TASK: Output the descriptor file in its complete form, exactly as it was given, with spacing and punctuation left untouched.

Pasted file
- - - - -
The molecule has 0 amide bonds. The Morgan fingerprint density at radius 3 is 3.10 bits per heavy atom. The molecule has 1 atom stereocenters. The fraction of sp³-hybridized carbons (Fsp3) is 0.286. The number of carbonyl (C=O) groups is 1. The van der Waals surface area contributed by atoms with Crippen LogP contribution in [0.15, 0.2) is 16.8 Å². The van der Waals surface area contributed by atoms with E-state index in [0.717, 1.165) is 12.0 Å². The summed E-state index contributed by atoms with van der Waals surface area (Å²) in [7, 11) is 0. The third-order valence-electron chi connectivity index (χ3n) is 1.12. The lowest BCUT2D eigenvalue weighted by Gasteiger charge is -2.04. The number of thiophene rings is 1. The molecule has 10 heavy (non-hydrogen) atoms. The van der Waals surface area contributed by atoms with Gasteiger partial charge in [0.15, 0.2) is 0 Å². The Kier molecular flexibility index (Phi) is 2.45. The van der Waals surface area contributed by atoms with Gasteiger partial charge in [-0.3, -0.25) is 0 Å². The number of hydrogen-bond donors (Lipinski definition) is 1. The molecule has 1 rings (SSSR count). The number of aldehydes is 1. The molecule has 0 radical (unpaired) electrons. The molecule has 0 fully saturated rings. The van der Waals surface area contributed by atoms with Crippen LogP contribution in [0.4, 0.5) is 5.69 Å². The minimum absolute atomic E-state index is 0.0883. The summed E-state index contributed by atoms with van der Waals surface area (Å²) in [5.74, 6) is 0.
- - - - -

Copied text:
The molecule has 0 amide bonds. The Morgan fingerprint density at radius 3 is 3.10 bits per heavy atom. The molecule has 1 atom stereocenters. The fraction of sp³-hybridized carbons (Fsp3) is 0.286. The number of carbonyl (C=O) groups is 1. The van der Waals surface area contributed by atoms with Crippen LogP contribution in [0.15, 0.2) is 16.8 Å². The van der Waals surface area contributed by atoms with E-state index in [0.717, 1.165) is 12.0 Å². The summed E-state index contributed by atoms with van der Waals surface area (Å²) in [7, 11) is 0. The third-order valence-electron chi connectivity index (χ3n) is 1.12. The lowest BCUT2D eigenvalue weighted by Gasteiger charge is -2.04. The number of thiophene rings is 1. The molecule has 10 heavy (non-hydrogen) atoms. The van der Waals surface area contributed by atoms with Gasteiger partial charge in [0.15, 0.2) is 0 Å². The Kier molecular flexibility index (Phi) is 2.45. The van der Waals surface area contributed by atoms with Gasteiger partial charge in [-0.3, -0.25) is 0 Å². The number of hydrogen-bond donors (Lipinski definition) is 1. The molecule has 1 rings (SSSR count). The number of aldehydes is 1. The molecule has 0 radical (unpaired) electrons. The molecule has 0 fully saturated rings. The van der Waals surface area contributed by atoms with Crippen LogP contribution in [0.4, 0.5) is 5.69 Å². The minimum absolute atomic E-state index is 0.0883. The summed E-state index contributed by atoms with van der Waals surface area (Å²) in [5.74, 6) is 0.